I urge everyone to look at the data, because the reported numbers speak the truth. We must do better.

Reader Comments 0

176 comments
blwpyrtv
blwpyrtv

Some arguments to consider:

1. School paddling is inconsistent with Title IX, because it inherently impacts boys and girls unequally. Unlike boys, girls who have entered puberty would have to reveal intimate personal information in order to avoid the chance of this punishment being unfairly compounded by menstrual discomfort or of being a risk factor where there is the possibility of pregnancy or other female-specific vulnerabilities. Either the school callously and/or recklessly does not address such concerns when paddling girls — concerns which many students may be too embarrassed or intimidated to volunteer — or it intrusively does inquire about them. There are at least two known incidents where paddling had medical consequences due to a student being female, one in Dunn, N.C. from 1981 (ref: "Don't Inflict My Pain on Others," by Shelly S. Gaspersohn, USA Today, Oct. 23, 1984) and another in Scioto County, Ohio from 1997 (ref: "Some Ohio schools not sparing the rod – Corporal punishment allowed in districts," The Plain Dealer (Cleveland), Sept. 24, 2000).


 With children of any age, moreover, discomfort following a paddling is apt to be greater for girls, due to pressure on the inflamed and/or contused area of their bodies resulting from their normal mode of urination or, alternatively, to muscular discomfort if they awkwardly avoid this pressure. This disparity was illustrated in the case of an 8-year-old in Florida who had to use her hands to support herself astride a toilet in order to urinate without aggravating the lingering pain she was experiencing (ref: State v. Paul E. King, Florida Supreme Court Case No. SC05-258).

2. The general immunity to litigation — if not also criminal prosecution — which some state laws — e.g. Texas — and the courts have given teachers and principals when it comes to paddling effectively and unconstitutionally denies students and parents the remedies that were essential to the Supreme Court's decision in 1977 upholding school corporal punishment.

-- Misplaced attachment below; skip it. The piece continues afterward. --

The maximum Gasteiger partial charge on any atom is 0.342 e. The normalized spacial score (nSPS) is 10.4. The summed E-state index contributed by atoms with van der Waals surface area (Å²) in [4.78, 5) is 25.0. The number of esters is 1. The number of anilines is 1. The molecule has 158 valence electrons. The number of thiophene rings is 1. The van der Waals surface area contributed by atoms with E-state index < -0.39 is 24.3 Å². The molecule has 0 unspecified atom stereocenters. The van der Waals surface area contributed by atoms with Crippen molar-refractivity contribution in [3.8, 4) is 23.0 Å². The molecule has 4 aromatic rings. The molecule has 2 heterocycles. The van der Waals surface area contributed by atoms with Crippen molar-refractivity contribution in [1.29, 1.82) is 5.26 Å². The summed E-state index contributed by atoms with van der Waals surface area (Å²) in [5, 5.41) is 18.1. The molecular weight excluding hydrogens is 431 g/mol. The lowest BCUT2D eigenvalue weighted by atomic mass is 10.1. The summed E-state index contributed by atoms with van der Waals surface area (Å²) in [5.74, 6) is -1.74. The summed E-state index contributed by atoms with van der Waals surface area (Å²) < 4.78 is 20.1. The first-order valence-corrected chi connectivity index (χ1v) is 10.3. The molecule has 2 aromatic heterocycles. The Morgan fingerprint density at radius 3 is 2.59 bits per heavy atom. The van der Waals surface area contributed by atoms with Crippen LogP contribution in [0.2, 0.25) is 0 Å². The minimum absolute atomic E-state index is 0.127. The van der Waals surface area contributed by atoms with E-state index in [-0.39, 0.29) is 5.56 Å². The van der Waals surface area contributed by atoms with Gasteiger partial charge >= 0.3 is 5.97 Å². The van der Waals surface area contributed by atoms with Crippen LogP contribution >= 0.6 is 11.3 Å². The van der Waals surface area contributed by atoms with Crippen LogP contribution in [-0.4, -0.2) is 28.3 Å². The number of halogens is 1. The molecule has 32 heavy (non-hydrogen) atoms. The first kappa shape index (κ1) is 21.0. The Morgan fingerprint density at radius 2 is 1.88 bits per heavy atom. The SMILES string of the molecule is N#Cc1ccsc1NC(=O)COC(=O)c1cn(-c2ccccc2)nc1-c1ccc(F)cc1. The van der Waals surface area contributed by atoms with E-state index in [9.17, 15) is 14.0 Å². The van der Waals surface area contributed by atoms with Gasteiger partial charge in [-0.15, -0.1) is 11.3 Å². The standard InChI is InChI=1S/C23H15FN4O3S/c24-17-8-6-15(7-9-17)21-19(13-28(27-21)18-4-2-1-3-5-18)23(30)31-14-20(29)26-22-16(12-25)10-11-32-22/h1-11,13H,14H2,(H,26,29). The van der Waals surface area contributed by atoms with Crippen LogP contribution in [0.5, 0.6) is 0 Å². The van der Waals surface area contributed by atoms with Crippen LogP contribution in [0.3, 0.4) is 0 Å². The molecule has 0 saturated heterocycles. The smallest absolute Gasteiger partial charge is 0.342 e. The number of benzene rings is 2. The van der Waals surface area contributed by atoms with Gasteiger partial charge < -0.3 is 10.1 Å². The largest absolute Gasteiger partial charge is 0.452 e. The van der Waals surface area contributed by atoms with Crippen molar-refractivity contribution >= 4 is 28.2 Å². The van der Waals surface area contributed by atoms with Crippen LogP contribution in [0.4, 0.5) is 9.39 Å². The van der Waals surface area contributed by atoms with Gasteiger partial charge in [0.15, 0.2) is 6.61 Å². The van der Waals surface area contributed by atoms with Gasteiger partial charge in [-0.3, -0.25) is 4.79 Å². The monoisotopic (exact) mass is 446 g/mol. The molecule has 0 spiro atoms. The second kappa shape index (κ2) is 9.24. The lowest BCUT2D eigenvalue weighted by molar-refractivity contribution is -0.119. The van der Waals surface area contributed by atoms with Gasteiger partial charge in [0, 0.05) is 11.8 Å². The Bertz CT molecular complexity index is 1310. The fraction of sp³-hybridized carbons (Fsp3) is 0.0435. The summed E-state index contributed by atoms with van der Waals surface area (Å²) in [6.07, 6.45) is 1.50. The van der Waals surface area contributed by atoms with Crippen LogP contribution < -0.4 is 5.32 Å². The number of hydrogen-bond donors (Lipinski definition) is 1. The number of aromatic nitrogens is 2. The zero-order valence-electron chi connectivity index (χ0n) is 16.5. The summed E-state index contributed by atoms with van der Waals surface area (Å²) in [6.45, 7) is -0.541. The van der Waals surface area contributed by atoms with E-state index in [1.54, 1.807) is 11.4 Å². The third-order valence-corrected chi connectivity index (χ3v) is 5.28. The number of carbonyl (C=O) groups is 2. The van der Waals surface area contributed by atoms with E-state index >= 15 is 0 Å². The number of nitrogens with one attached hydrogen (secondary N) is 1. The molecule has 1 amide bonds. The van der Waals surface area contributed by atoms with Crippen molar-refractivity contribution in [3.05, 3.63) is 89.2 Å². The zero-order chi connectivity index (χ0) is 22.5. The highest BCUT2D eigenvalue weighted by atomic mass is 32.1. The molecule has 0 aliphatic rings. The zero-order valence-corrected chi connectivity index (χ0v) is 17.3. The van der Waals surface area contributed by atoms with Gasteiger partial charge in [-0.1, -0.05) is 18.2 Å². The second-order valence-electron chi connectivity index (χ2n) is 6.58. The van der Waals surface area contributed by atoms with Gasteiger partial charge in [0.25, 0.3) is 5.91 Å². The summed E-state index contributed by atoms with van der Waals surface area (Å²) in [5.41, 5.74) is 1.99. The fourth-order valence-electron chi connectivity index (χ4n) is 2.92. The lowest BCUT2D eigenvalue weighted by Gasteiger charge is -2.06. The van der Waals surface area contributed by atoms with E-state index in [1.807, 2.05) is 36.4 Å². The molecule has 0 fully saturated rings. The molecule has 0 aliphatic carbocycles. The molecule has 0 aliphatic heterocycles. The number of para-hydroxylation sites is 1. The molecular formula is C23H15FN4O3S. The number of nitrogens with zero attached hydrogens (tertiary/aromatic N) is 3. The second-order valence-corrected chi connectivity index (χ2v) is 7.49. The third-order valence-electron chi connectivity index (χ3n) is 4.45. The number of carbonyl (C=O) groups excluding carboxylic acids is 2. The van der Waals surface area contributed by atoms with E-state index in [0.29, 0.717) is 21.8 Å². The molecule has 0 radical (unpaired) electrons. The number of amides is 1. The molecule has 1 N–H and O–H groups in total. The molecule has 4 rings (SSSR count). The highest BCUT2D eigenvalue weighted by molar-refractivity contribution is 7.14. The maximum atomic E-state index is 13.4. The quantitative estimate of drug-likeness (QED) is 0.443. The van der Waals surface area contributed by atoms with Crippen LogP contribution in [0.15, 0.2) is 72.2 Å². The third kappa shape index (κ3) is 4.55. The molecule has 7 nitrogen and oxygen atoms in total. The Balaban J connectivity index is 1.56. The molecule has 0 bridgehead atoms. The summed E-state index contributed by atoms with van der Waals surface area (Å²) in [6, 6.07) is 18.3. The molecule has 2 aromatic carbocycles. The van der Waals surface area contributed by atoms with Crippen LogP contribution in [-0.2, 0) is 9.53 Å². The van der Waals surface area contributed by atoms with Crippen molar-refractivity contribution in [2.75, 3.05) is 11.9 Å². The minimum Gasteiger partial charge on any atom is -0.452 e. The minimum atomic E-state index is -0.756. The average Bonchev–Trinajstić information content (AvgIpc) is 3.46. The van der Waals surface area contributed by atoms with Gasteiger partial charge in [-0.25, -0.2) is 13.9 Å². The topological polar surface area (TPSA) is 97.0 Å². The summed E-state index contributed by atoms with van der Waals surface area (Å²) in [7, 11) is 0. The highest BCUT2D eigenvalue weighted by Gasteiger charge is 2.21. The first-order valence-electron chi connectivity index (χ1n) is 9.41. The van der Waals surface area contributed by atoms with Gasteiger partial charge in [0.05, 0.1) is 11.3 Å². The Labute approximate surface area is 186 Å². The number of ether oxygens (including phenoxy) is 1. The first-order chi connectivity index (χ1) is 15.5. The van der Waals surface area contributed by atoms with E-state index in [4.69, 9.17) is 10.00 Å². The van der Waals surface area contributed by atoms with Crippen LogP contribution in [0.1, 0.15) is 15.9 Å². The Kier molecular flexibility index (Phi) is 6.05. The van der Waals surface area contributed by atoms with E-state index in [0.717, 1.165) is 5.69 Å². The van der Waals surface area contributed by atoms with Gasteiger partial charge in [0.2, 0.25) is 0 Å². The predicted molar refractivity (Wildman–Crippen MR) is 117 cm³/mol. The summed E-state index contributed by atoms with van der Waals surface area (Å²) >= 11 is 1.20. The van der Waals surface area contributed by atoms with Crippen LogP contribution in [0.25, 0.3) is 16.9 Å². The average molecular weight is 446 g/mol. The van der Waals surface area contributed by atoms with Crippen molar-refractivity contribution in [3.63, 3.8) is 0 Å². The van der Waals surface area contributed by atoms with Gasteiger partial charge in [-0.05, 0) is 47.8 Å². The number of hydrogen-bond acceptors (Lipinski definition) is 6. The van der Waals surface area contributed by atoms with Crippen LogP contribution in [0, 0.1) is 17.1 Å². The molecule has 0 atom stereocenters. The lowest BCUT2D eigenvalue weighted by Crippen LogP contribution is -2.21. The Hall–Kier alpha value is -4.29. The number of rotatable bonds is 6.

3. The balance of available redress in the case of an injurious or otherwise unjust paddling is further weakened by the modern day prospect of unwanted, widespread prurient attention to victims via corporal punishment-themed adult websites, which may inhibit parents from seeking redress for their unjustly paddled child for fear of the publicity such complaints could generate.

4. The legitimacy of male principals spanking female students is at odds with prevailing sexual harassment codes, which bar male employers from spanking female employees — including minors.

5. The spanking paddle itself was originally invented not for use on schoolchildren, but rather as a tool for beating slaves. The idea was to have something that would inflict terrible pain without causing the kind of permanent tissue damage that could lower a slave's market value. While the corporal punishment of slaves has most often been portrayed as using a whip, it was also fairly common practice by the mid 1800s — at least in certain states — to use a paddle instead. This will not be news to anyone who has studied American slavery in depth or seen the 1975 movie "Mandingo." Although nobody would suggest that students today are paddled with the same degree of severity that slaves were, it is important to recognize that extreme severity is what this instrument was designed for. It is virtually unheard of, moreover, for school personnel to receive any professional training in how to paddle students, to be required beforehand to demonstrate competence at doing it safely and judiciously, to have their paddles inspected and held to any standards of size, weight, composition or craftsmanship, and least of all to have the velocity of their swing measured. Thus, we can reasonably expect that paddlers will often times hit harder than they intend to or, in some cases, hit parts of the body they don't intend to.